Myths on hunger debunked:

Hunger is the result of excessively rapid population growth


Myth 2: Hunger is the result of excessively rapid population growth


World population increased by 133% from 3 billion in 1960 to more than 7 billion in 2012. World food production increased even faster, by 146% between 1961/63 and 2005/07. It increased by 255% for non-industrial countries over the same period. Despite this remarkable performance, there are still many hungry people in the world.

World population is projected to reach 9 billion by 2050, representing an increase of 29%. This has been estimated to imply a  60 to 70% increase in food demand because of changes in the level and composition of food consumed by people as their incomes rise (more meat, fruits and vegetables ; less cereals and tubers).

The rate of increase of production required for the 40 years to come will therefore be considerably less than what it was during the last four decades, even in the case the composition of diet continues to evolve according to past trends (see diagram). Moreover, the amount of food required to eliminate hunger today is very small compared to total food availability (less than 1% of total food production according to Trueba and MacMillan) and to the total food wasted.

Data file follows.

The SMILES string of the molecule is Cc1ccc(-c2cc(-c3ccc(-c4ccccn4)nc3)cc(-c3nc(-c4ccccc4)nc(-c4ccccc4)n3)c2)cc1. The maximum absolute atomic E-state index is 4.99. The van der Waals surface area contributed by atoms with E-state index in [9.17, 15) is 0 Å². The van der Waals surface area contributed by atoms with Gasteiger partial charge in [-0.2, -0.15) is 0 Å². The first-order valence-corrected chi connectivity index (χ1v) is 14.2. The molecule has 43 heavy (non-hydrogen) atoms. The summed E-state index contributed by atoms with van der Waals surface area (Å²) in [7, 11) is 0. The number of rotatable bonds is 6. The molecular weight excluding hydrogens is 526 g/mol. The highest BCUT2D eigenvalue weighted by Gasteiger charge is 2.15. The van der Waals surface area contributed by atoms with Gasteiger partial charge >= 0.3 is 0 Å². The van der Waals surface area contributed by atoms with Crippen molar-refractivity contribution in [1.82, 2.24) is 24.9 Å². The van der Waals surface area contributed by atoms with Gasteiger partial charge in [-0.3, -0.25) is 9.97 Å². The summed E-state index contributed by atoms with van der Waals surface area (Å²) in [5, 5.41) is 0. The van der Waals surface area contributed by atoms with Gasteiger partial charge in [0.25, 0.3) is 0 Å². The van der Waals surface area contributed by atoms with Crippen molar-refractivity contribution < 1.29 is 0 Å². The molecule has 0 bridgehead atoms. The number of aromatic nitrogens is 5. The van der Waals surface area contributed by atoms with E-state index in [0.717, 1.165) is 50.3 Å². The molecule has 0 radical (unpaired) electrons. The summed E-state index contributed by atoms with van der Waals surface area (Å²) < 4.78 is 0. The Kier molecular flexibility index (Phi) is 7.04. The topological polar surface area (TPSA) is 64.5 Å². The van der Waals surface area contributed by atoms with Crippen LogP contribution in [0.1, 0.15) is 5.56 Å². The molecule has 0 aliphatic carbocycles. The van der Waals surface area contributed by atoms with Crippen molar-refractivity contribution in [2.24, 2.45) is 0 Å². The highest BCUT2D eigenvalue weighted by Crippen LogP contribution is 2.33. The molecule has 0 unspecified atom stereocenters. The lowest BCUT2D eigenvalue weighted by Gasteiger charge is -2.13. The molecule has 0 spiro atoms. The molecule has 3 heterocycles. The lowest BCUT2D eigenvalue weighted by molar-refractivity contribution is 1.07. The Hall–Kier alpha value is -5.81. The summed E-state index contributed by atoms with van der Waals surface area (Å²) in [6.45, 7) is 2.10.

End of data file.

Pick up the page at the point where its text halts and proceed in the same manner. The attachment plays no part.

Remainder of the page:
Past (1961/63- 2005/07) and projected (2005/07 – 2050) evolution of agricultural production (increase in percentage)

Source : FAO

These figures may induce some optimism, as the effort required in the future will be much lower than what has been done in the recent past. There are, however, some important pending questions:

-Is this projected increase in production possible while adopting technologies that are less damaging to natural resources (soil, water, forests and genetic resources), produce less greenhouse gases and are more accessible to the mass of small producers who constitute the bulk of the hungry?

-Can future food consumption be based on diets that contain less animal products which are more demanding on natural resources and emit more greenhouse gases ?

       (read more on longer term issues)

It is hoped that changes in food consumption patterns that can already be observed (reduction of consumption of animal products) will be confirmed in the decades to come and that the pressure on our planet’s resources will be less than now expected. There is a need to find ways to encourage these directions of change.

Materne Maetz

(September 2012)


Last update:    September 2013

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